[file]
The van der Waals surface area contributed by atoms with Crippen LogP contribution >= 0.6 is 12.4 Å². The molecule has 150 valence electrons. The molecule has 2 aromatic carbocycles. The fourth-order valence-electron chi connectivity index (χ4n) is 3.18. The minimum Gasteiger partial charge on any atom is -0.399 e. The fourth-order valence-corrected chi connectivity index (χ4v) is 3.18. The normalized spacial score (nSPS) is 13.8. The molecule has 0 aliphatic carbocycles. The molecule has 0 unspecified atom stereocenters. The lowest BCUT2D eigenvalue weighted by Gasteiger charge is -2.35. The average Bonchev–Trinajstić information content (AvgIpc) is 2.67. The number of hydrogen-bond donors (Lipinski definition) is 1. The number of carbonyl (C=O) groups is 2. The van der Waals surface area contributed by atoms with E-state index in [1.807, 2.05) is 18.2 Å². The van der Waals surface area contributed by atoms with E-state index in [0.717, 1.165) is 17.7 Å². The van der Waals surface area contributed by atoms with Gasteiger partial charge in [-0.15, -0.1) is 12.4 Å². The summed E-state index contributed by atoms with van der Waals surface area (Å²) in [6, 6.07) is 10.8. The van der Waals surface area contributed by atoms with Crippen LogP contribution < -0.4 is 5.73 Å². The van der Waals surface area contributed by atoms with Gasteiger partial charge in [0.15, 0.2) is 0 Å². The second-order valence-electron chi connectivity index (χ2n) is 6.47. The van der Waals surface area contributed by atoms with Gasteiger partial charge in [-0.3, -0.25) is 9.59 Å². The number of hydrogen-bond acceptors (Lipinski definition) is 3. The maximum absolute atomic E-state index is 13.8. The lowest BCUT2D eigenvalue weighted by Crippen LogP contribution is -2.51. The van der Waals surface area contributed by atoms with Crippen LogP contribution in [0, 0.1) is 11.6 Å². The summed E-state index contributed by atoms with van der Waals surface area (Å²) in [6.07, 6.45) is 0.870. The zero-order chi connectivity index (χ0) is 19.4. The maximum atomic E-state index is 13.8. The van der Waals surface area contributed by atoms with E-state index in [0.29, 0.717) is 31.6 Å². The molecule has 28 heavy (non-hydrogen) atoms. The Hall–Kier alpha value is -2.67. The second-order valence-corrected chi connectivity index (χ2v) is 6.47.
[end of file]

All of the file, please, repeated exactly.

The van der Waals surface area contributed by atoms with Crippen LogP contribution >= 0.6 is 12.4 Å². The molecule has 150 valence electrons. The molecule has 2 aromatic carbocycles. The fourth-order valence-electron chi connectivity index (χ4n) is 3.18. The minimum Gasteiger partial charge on any atom is -0.399 e. The fourth-order valence-corrected chi connectivity index (χ4v) is 3.18. The normalized spacial score (nSPS) is 13.8. The molecule has 0 aliphatic carbocycles. The molecule has 0 unspecified atom stereocenters. The lowest BCUT2D eigenvalue weighted by Gasteiger charge is -2.35. The average Bonchev–Trinajstić information content (AvgIpc) is 2.67. The number of hydrogen-bond donors (Lipinski definition) is 1. The number of carbonyl (C=O) groups is 2. The van der Waals surface area contributed by atoms with E-state index in [1.807, 2.05) is 18.2 Å². The van der Waals surface area contributed by atoms with E-state index in [0.717, 1.165) is 17.7 Å². The van der Waals surface area contributed by atoms with Gasteiger partial charge in [-0.15, -0.1) is 12.4 Å². The summed E-state index contributed by atoms with van der Waals surface area (Å²) in [6, 6.07) is 10.8. The van der Waals surface area contributed by atoms with Crippen LogP contribution < -0.4 is 5.73 Å². The van der Waals surface area contributed by atoms with Gasteiger partial charge in [0.15, 0.2) is 0 Å². The second-order valence-electron chi connectivity index (χ2n) is 6.47. The van der Waals surface area contributed by atoms with Gasteiger partial charge in [-0.3, -0.25) is 9.59 Å². The number of hydrogen-bond acceptors (Lipinski definition) is 3. The maximum absolute atomic E-state index is 13.8. The lowest BCUT2D eigenvalue weighted by Crippen LogP contribution is -2.51. The van der Waals surface area contributed by atoms with Crippen LogP contribution in [0, 0.1) is 11.6 Å². The summed E-state index contributed by atoms with van der Waals surface area (Å²) in [6.07, 6.45) is 0.870. The zero-order chi connectivity index (χ0) is 19.4. The maximum atomic E-state index is 13.8. The van der Waals surface area contributed by atoms with E-state index in [0.29, 0.717) is 31.6 Å². The molecule has 28 heavy (non-hydrogen) atoms. The Hall–Kier alpha value is -2.67. The second-order valence-corrected chi connectivity index (χ2v) is 6.47.